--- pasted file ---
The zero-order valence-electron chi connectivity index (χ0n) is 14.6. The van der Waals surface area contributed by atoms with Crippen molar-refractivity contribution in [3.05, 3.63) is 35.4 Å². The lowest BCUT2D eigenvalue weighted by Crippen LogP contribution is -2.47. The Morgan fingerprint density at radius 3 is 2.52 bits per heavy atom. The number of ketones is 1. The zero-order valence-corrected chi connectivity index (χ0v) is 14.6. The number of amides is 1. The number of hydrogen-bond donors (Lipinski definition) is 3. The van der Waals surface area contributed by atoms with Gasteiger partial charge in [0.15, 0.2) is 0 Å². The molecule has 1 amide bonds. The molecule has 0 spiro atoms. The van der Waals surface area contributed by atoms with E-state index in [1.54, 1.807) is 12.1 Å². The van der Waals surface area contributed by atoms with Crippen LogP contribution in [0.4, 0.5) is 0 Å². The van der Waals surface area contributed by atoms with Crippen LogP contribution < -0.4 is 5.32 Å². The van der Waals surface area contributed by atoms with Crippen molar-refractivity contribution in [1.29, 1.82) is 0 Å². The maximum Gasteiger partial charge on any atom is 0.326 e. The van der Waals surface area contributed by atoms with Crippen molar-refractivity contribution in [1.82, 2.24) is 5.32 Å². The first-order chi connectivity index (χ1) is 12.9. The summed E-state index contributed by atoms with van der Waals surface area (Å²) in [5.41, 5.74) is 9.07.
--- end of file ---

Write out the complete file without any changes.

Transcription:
The zero-order valence-electron chi connectivity index (χ0n) is 14.6. The van der Waals surface area contributed by atoms with Crippen molar-refractivity contribution in [3.05, 3.63) is 35.4 Å². The lowest BCUT2D eigenvalue weighted by Crippen LogP contribution is -2.47. The Morgan fingerprint density at radius 3 is 2.52 bits per heavy atom. The number of ketones is 1. The zero-order valence-corrected chi connectivity index (χ0v) is 14.6. The number of amides is 1. The number of hydrogen-bond donors (Lipinski definition) is 3. The van der Waals surface area contributed by atoms with Gasteiger partial charge in [0.15, 0.2) is 0 Å². The molecule has 1 amide bonds. The molecule has 0 spiro atoms. The van der Waals surface area contributed by atoms with E-state index in [1.54, 1.807) is 12.1 Å². The van der Waals surface area contributed by atoms with Crippen LogP contribution in [0.4, 0.5) is 0 Å². The van der Waals surface area contributed by atoms with Crippen LogP contribution < -0.4 is 5.32 Å². The van der Waals surface area contributed by atoms with Crippen molar-refractivity contribution in [1.29, 1.82) is 0 Å². The maximum Gasteiger partial charge on any atom is 0.326 e. The van der Waals surface area contributed by atoms with Crippen molar-refractivity contribution in [1.82, 2.24) is 5.32 Å². The first-order chi connectivity index (χ1) is 12.9. The summed E-state index contributed by atoms with van der Waals surface area (Å²) in [5.41, 5.74) is 9.07.